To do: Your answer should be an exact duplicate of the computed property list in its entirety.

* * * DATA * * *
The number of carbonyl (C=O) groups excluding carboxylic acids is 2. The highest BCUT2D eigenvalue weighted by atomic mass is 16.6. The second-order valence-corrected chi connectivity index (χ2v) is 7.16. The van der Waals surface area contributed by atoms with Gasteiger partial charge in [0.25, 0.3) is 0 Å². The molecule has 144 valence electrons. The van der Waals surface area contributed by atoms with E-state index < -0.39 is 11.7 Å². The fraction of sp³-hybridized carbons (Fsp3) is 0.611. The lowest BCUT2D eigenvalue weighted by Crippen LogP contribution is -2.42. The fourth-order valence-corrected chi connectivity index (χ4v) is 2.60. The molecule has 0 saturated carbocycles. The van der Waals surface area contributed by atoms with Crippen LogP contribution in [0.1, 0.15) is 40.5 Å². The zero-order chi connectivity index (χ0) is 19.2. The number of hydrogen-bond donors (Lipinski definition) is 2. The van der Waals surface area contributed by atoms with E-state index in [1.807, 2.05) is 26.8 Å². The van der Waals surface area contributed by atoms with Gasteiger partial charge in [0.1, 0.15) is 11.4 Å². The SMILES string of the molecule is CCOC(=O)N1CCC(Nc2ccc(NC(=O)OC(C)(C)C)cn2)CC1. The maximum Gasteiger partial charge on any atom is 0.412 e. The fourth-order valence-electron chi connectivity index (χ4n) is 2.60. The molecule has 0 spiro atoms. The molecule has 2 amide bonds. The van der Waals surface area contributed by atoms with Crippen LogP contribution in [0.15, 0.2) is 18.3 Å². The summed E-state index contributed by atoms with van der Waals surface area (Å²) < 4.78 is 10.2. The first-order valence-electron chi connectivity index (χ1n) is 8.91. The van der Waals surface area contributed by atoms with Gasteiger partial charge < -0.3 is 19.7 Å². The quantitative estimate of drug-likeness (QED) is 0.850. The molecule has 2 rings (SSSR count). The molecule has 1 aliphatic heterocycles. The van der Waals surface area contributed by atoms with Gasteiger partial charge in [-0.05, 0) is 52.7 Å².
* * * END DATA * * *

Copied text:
The number of carbonyl (C=O) groups excluding carboxylic acids is 2. The highest BCUT2D eigenvalue weighted by atomic mass is 16.6. The second-order valence-corrected chi connectivity index (χ2v) is 7.16. The van der Waals surface area contributed by atoms with Gasteiger partial charge in [0.25, 0.3) is 0 Å². The molecule has 144 valence electrons. The van der Waals surface area contributed by atoms with E-state index < -0.39 is 11.7 Å². The fraction of sp³-hybridized carbons (Fsp3) is 0.611. The lowest BCUT2D eigenvalue weighted by Crippen LogP contribution is -2.42. The fourth-order valence-corrected chi connectivity index (χ4v) is 2.60. The molecule has 0 saturated carbocycles. The van der Waals surface area contributed by atoms with Crippen LogP contribution in [0.1, 0.15) is 40.5 Å². The zero-order chi connectivity index (χ0) is 19.2. The number of hydrogen-bond donors (Lipinski definition) is 2. The van der Waals surface area contributed by atoms with E-state index in [1.807, 2.05) is 26.8 Å². The van der Waals surface area contributed by atoms with Gasteiger partial charge in [0.1, 0.15) is 11.4 Å². The SMILES string of the molecule is CCOC(=O)N1CCC(Nc2ccc(NC(=O)OC(C)(C)C)cn2)CC1. The maximum Gasteiger partial charge on any atom is 0.412 e. The fourth-order valence-electron chi connectivity index (χ4n) is 2.60. The molecule has 0 spiro atoms. The molecule has 2 amide bonds. The van der Waals surface area contributed by atoms with Crippen LogP contribution in [0.15, 0.2) is 18.3 Å². The summed E-state index contributed by atoms with van der Waals surface area (Å²) < 4.78 is 10.2. The first-order valence-electron chi connectivity index (χ1n) is 8.91. The van der Waals surface area contributed by atoms with Gasteiger partial charge < -0.3 is 19.7 Å². The quantitative estimate of drug-likeness (QED) is 0.850. The molecule has 2 rings (SSSR count). The molecule has 1 aliphatic heterocycles. The van der Waals surface area contributed by atoms with Gasteiger partial charge in [-0.05, 0) is 52.7 Å².